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Low Level Air Flow
Up the Ojai Valley
Air will move from areas of relatively high pressure to areas of relatively low pressure. There are a number of things that will affect the local relative pressure distribution throughout the daily cycle (diurnal).
Generically, during the diurnal cycle of a day, the surface air will absorb heat and become lighter. The lighter air will lift. We use the term “adiabatic” flow, to mean the expansion and cooling of an air mass due to lifting (without loss of heat). The lifting air will leave a surface low pressure draw, and filling flow will occur. Since the temperature dynamics are stronger over the higher terrain, the higher terrain will convect (transport or wick) more air vertically into the upper atmosphere than lower terrain. So, air will move from the lower terrain toward the higher terrain to fill the void left by the rising air over the higher terrain.
At night, the process reverses. The ground cools the surface air and down slope drainage occurs, much like water shedding into a watershed drainage. We refer to this contraction and down slope flow as catabatic.
Locally, we have an ocean and desert as well as high terrain. During the summer, the desert gets quite hot relative to the coast, and draws filling flow towards it. During the summer costal inversion, the filling flow is relatively heavy near the coast, and will usually be stronger at lower altitudes. We say the air is “heavy”, because it’s heavier than the air above it. Since it is heavy and wants to take the lowest route inland, it will accelerate and “venturi” through the gaps in route to the desert. It will also accelerate around edges and over ridge tops (horizontal edges).
In the winter, the desert can get relatively cold compared to the coast, so drainage flow is more pronounced in the winter than in the summer. In the summer, it tends to flow up hill in the afternoon;
Whenever you put an obstruction in a “heavy” flow path, the flow will try to go around it rather than over it. What flow does go over it will accelerate and venturi over the edge, because it doesn’t want to rise (it’s heavy). If there is a path around both sides of the obstruction, it will tend to converge on the back side.
The Topa Ridge is an obstruction to the air trying to flow toward the hotter inland zones and higher mountains. The flow will accelerate through the narrows of the Upper Branch of Matilija Creek and over the ridge line. Sulfur Mountain is an obstruction to the flow trying to reach (relatively hot) Upper Ojai from the ocean. Upper Ojai sits behind Sulfur Mountain and is relatively high (~ 1,500') compared to downtown Ojai or Santa Paula. There is a path around both sides of the mountain, but the path from the west is more pronounced. The upper Ojai convergence usually sets near The Summit for a number of reasons including the principle discussed above.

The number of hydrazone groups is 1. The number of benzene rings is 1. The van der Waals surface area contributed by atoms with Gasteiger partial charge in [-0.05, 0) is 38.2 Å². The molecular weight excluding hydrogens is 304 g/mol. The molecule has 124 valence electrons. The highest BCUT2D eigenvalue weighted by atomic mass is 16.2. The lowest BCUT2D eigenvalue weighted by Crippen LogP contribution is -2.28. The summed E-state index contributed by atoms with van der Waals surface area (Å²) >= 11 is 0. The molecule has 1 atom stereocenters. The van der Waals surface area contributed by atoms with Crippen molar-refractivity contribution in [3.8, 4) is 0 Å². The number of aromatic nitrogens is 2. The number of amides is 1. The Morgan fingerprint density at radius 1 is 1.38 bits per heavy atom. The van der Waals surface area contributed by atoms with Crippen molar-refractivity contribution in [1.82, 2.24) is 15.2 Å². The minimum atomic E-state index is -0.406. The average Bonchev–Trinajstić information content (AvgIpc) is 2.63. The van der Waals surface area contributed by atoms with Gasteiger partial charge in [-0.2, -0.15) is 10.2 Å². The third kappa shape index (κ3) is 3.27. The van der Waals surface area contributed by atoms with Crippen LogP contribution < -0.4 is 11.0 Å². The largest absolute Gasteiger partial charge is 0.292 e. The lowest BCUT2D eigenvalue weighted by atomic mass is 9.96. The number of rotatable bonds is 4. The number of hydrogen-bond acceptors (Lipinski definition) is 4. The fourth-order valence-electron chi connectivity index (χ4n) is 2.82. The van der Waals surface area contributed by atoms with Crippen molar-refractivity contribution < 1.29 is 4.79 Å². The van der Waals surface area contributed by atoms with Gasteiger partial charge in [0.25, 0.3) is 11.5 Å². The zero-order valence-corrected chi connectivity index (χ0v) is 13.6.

In the Summer, Lower Ojai almost always flows from the SW at the lower altitudes during the heat of the day. As you move west at lower altitudes, the flow is more channeled, and thus stronger. Towards Upper Ojai, the flow from the west tends to be weaker, and is often light and variable in a convergence zone over The Summit.
When trying to get to Nordhoff Ridge from Chief’s in the Summer, I usually try to avoid the lower level west wind. If I make a run for the low point on the end of the SE spine coming off Nordhoff Ridge, and come up short against the stiff lower level SW, I’ll turn around and fall back for the base of The Stooges, hoping to get back up and maybe try again. What I usually try to do is work back, up the spine behind the Stooges. I’m trying to get away from the valley flow and protected from the SW behind Nordhoff Peak. It’s a bit risky because by getting deep, there’s potential to get stuck in the low level up-canyon wind.
Paragliding comps run the pilots upwind 70% of the time, but for me, it’s more fun to go downwind when I can. I tap into some of the navigation tools used by balloon pilot and try to recognize the micro flow. My tactics and strategy vary with the obstacles and opportunities. Watch the buzzards (Turkey Vultures), they follow the seams and rarely fly in a straight line. A day's meteorology is like a finger print, no two days are the same.
© copyright 10/7/01